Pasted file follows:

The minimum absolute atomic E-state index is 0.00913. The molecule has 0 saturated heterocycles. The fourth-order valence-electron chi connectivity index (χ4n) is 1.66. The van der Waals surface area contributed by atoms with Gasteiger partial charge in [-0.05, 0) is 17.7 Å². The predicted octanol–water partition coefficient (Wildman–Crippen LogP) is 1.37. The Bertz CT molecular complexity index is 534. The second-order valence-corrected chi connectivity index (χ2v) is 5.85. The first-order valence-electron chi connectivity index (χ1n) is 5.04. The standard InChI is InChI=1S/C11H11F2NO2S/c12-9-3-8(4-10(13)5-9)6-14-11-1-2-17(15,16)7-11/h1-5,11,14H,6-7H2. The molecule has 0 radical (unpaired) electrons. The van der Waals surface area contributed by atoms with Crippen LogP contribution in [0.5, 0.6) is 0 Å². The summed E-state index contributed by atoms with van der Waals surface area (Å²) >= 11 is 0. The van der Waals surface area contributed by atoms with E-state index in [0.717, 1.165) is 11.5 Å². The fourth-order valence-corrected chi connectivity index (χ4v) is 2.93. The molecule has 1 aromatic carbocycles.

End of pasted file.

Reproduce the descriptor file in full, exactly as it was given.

The minimum absolute atomic E-state index is 0.00913. The molecule has 0 saturated heterocycles. The fourth-order valence-electron chi connectivity index (χ4n) is 1.66. The van der Waals surface area contributed by atoms with Gasteiger partial charge in [-0.05, 0) is 17.7 Å². The predicted octanol–water partition coefficient (Wildman–Crippen LogP) is 1.37. The Bertz CT molecular complexity index is 534. The second-order valence-corrected chi connectivity index (χ2v) is 5.85. The first-order valence-electron chi connectivity index (χ1n) is 5.04. The standard InChI is InChI=1S/C11H11F2NO2S/c12-9-3-8(4-10(13)5-9)6-14-11-1-2-17(15,16)7-11/h1-5,11,14H,6-7H2. The molecule has 0 radical (unpaired) electrons. The van der Waals surface area contributed by atoms with Crippen LogP contribution in [0.5, 0.6) is 0 Å². The summed E-state index contributed by atoms with van der Waals surface area (Å²) >= 11 is 0. The van der Waals surface area contributed by atoms with E-state index in [0.717, 1.165) is 11.5 Å². The fourth-order valence-corrected chi connectivity index (χ4v) is 2.93. The molecule has 1 aromatic carbocycles.